A NEW environmental stewardship scheme for farmers has been generally welcomed by organisations concerned with the countryside.

Some have tempered their enthusiasm, however, with a warning that the three-part scheme announced by the Government must be adequately funded if it is to be a success.

The D&S Times last week reported fully on the principles and practices involved in the new scheme, described by Defra as a watershed in the way England is farmed and designed to allow all farmers to earn money by looking after and improving features on their land.

They will be able to receive payment for looking after hedgerows, making habitats for birds and small mammals and for creating wild flower plots for bees and other beneficial insects on arable set aside.

Payments will also be made for protecting ponds from pesticides and fertilisers, for encouraging amphibious creatures and for a wide range of other environmental measures.

The aim is to reduce the decline in wild bird populations, increase all other forms of wildlife on farms and cut pollution.

In one of the three categories, entry level stewardship, a pilot scheme for upland farming was conducted in the Barnard Castle area and was said by the Campaign to Protect Rural England to have proved ideal for local conditions.

About 100 farmers and representatives of country organisations attended Rudding Park, near Harrogate, when the scheme was officially launched in the Yorkshire and Humber region by the rural development service of Defra.

It replaces the current countryside stewardship scheme and the environmentally sensitive areas scheme.

CPRE said it was pleased that one of the key recommendations of the Policy Commission on the Future of Farming and Food had been realised with the introduction of entry level stewardship.

Senior rural policy officer Ian Woodhurst said: ''Unlike previous agri-environment schemes, environmental stewardship presents all farmers across England with a real opportunity to receive financial reward for the many hours of work they put into managing our landscapes, wildlife habitats, rights of way and the historic environment that provides so much pleasure to people who live in or visit the countryside.

"CPRE is particularly pleased that the maintenance and enhancement of landscape character is a primary objective of the scheme. Applicants to the more demanding higher level environmental stewardship will be asked to complete a basic landscape character assessment of their holding."

Mr Woodhurst warned: "Now the scheme has been launched, the key issue is to ensure that the UK receives a bigger and fairer slice of European rural development funding when decisions on this are made in the next few months."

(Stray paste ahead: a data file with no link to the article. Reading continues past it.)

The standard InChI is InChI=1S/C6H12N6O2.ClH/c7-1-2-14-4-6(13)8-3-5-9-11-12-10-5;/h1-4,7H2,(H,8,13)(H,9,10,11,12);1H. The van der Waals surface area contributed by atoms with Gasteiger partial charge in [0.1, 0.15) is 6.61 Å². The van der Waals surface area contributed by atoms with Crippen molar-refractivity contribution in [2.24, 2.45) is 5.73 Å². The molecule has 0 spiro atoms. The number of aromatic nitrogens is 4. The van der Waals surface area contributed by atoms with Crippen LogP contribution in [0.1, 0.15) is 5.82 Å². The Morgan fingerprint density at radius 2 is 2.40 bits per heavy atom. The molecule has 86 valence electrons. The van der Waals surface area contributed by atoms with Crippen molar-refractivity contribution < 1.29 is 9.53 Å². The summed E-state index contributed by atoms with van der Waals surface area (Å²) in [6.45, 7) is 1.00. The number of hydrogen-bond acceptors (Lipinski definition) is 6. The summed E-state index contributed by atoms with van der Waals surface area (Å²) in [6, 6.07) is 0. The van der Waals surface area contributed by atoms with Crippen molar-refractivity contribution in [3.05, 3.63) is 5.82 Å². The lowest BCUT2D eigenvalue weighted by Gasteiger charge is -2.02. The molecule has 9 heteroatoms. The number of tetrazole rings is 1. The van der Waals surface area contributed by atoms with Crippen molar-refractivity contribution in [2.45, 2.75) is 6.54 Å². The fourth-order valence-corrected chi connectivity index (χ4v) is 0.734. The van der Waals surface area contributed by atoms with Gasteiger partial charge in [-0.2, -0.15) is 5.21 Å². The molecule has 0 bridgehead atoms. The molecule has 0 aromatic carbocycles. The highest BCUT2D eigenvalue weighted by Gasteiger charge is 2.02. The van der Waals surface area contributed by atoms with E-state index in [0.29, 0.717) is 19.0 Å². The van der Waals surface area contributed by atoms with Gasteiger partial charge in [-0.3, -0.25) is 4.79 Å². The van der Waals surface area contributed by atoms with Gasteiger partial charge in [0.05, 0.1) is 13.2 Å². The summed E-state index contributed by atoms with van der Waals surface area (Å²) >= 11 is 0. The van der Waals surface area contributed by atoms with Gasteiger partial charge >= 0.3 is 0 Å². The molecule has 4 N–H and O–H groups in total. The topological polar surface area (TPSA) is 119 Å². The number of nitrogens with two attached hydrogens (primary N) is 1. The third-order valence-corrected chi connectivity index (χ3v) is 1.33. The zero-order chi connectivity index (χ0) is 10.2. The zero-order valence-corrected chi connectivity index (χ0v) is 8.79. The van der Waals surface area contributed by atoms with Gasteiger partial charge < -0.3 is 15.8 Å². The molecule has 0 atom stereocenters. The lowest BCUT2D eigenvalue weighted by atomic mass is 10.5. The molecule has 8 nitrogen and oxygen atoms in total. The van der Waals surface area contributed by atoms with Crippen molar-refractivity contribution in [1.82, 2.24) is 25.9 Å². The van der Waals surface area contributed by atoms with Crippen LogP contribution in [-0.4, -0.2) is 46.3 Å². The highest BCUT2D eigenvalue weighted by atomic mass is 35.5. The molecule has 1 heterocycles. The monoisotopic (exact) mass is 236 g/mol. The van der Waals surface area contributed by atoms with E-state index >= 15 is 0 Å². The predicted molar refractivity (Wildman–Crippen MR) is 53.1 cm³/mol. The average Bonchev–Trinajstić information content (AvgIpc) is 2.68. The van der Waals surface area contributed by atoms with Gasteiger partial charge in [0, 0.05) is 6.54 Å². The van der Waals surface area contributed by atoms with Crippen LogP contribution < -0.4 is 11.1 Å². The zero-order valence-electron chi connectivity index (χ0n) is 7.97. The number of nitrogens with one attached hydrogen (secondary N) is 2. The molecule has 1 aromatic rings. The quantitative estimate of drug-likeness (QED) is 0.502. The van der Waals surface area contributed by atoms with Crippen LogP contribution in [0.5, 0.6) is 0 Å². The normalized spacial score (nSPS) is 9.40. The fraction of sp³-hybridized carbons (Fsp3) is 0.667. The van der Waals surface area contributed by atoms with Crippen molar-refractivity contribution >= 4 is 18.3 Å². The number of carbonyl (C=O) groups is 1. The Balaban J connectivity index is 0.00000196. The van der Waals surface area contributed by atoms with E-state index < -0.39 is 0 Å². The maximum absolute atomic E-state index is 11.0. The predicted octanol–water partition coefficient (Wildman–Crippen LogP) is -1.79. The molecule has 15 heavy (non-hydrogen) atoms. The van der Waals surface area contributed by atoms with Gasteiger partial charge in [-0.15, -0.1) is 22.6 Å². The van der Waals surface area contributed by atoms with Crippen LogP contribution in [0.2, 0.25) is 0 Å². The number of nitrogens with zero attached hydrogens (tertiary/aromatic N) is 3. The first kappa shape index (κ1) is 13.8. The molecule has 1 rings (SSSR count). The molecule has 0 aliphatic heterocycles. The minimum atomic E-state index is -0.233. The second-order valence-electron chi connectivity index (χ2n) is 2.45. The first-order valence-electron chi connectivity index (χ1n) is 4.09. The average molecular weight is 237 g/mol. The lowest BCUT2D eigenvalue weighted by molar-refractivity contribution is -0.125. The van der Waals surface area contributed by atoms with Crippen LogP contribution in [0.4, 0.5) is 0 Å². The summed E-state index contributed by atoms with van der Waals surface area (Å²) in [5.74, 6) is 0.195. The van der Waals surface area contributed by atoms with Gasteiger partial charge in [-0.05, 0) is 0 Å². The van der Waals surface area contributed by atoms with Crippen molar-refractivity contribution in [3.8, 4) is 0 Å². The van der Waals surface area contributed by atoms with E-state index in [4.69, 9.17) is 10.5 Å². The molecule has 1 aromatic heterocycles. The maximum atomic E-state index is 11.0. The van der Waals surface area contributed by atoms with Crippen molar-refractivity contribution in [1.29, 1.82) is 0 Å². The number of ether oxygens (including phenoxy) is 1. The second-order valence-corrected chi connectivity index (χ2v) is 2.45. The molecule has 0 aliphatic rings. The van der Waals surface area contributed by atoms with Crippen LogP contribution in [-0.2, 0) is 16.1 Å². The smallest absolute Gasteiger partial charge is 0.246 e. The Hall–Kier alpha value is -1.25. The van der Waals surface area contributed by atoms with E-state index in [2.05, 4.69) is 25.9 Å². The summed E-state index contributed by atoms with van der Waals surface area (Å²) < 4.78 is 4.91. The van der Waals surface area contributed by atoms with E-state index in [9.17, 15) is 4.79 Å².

Douglas Chalmers, Northern regional director of the Country Land and Business Association, also welcomed the new scheme but said: "The only cloud on the horizon is whether Defra will be successful in its negotiations with Europe to have enough money in the pot to fund the scheme from 2006."

Andy Bunten, regional director of the Royal Society for the Protection of Birds, said: "Environmental stewardship recognises that farmers have a vital role to play in safeguarding wildlife and that they need public support for this important job.

"The loss of wildlife from our farmed countryside over the past 30 years means that the song of the skylark and the call of the corn bunting are a distant memory for many people.

"Farmers have also been concerned at the dramatic decline and this new scheme is a great opportunity to reverse it."

The origins of the new scheme can be traced back to the report by Sir Don Curry after foot-and-mouth, calling for a system which was easier to administer and could attract more farmers.

It is expected to require the annual budget of £150m for environmental land management to be more than doubled in the next few years.

Stokesley environmental farmer Robert Campbell, who chaired the Rudding Park launch, said the new scheme offered a wonderful opportunity and farmers ''must grab it with both hands,'' although there would be problems and difficulties.

Mr Campbell said he was one of 57 farmers eligible to apply for higher level stewardship but warned: "The application process is far from straightforward and made infinitely more complicated by the internet and electronic application form."

Meetings to explain the new scheme to farmers are held at Chop Gate on Monday, Catterick on Wednesday, Danby on Thursday and on April 9, Easingwold on April 7, Northallerton on April 20 and July 6, Leyburn on April 20, Reeth on May 11 and Nawton, near Helmsley, on May 18.

Farmers should call 0113 2303749, and attendance is on a first-come first-served basis.